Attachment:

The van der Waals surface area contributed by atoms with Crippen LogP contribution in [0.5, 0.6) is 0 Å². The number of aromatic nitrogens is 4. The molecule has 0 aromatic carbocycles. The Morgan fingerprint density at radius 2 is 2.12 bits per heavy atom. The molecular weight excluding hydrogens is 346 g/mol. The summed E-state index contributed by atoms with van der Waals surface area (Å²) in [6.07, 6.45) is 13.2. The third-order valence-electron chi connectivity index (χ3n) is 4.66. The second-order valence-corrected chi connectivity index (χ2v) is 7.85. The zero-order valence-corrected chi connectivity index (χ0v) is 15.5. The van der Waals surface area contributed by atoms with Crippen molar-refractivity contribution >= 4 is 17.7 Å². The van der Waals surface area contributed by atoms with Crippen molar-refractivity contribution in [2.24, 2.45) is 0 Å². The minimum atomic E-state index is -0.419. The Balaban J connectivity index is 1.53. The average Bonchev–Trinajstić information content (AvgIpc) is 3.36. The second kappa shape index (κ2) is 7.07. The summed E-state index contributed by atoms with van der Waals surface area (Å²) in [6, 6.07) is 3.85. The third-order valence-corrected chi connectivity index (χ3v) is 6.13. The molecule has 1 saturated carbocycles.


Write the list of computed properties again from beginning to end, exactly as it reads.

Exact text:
The van der Waals surface area contributed by atoms with Crippen LogP contribution in [0.5, 0.6) is 0 Å². The number of aromatic nitrogens is 4. The molecule has 0 aromatic carbocycles. The Morgan fingerprint density at radius 2 is 2.12 bits per heavy atom. The molecular weight excluding hydrogens is 346 g/mol. The summed E-state index contributed by atoms with van der Waals surface area (Å²) in [6.07, 6.45) is 13.2. The third-order valence-electron chi connectivity index (χ3n) is 4.66. The second-order valence-corrected chi connectivity index (χ2v) is 7.85. The zero-order valence-corrected chi connectivity index (χ0v) is 15.5. The van der Waals surface area contributed by atoms with Crippen molar-refractivity contribution >= 4 is 17.7 Å². The van der Waals surface area contributed by atoms with Crippen molar-refractivity contribution in [2.24, 2.45) is 0 Å². The minimum atomic E-state index is -0.419. The Balaban J connectivity index is 1.53. The average Bonchev–Trinajstić information content (AvgIpc) is 3.36. The second kappa shape index (κ2) is 7.07. The summed E-state index contributed by atoms with van der Waals surface area (Å²) in [6, 6.07) is 3.85. The third-order valence-corrected chi connectivity index (χ3v) is 6.13. The molecule has 1 saturated carbocycles.